Duke Energy's donations pay off in Florida governor's race

Florida Gov. Rick Scott's successful re-election effort got a boost from Duke Energy, which contributed generously to the Republican Governors Association that in turn gave millions of dollars to an outside group that backed Scott.

Duke Energy, the nation's largest utility company, has been a major funder of a national group that bought thousands of ads to help elect Republican governors in South Carolina and Ohio. But in Florida, where the North Carolina-based company also does business, the group gave millions to an independent political committee and to the Florida Republican Party, both of which helped the Republican incumbent governor retain his seat.

As Facing South recently reported, Duke Energy donated $2 million to the Republican Governors Association (RGA) in October of last year, by far the largest contribution out of North Carolina to the Washington, D.C.-based political advocacy group in at least four years. Along with two other donations, the energy giant gave the RGA at least $2.75 million in 2014. Together with its Progress Energy subsidiary, Duke has given the RGA over $3.4 million since 2011.

The RGA used its considerable war chest to help GOP gubernatorial candidates in 18 states, spending over $29 million on mostly negative television ads targeting their opponents. In South Carolina and Ohio, two states where Duke Energy does business, the RGA spent more than $2.8 million on ads that helped re-elect Republican Governors Nikki Haley and John Kasich, whose challengers both supported renewable energy.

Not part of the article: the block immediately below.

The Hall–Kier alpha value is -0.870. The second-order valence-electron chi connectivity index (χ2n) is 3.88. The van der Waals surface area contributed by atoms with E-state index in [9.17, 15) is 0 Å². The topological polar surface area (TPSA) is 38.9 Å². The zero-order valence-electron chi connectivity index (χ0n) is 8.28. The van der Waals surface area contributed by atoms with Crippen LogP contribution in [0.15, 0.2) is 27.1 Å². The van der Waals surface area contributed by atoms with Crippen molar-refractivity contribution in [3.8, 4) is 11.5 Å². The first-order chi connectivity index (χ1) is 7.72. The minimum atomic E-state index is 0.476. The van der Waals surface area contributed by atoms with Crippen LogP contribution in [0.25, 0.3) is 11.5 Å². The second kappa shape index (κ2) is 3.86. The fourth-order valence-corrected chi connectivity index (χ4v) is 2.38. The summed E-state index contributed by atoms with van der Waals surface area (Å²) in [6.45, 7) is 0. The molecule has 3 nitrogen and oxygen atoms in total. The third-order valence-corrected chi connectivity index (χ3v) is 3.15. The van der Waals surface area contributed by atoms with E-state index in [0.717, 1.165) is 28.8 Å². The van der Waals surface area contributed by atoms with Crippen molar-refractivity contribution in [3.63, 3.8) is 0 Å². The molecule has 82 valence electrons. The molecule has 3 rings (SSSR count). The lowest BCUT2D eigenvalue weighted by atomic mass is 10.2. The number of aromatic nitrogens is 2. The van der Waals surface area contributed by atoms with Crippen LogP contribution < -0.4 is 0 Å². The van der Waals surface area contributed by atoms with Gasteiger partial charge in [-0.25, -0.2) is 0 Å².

In Florida the RGA didn't spend directly on ads, but it pumped millions of dollars into the state that ultimately helped incumbent GOP Gov. Rick Scott fend off his Democratic opponent, former Gov. Charlie Crist. As of late September, according to the Center for Public Integrity, the RGA had given $9 million during the 2014 election cycle to Scott's independent political committee, Let's Get To Work, which spent $10.8 million on ads supporting Scott since November 2013.

Florida has some of the least restrictive political spending laws in the nation, allowing coordination between candidates and outside groups such as Let's Get To Work, committees that are not formally affiliated with campaigns. Candidates can even raise money for and contribute directly to these outside groups. Candidates may also coordinate with their party when campaigning, as Crist did with the Florida Democratic Party; his independent committee gave at least $9.7 million to the state party, which spent nearly $27 million on ads in his support. This total includes some ads that supported Crist's running mate, lieutenant governor candidate Annette Taddeo.

Duke Energy has given at least $600,000 directly to Let's Get To Work since 2012. The RGA gave $225,000 to the Florida Republican Party in December 2013, and the party gave almost $3.5 million to Scott's campaign, while spending close to $48 million on ads benefiting Scott.

Big energy supported Scott over Crist, who was known for his consumer-friendly appointees to the state's Public Service Commission, which rules on utility rate increases and will play a role in determining how the state will approach reducing carbon emissions.

Scott, who was behind in the polls leading up to the election, squeaked out a one-point victory over Crist, a margin of about 66,000 votes.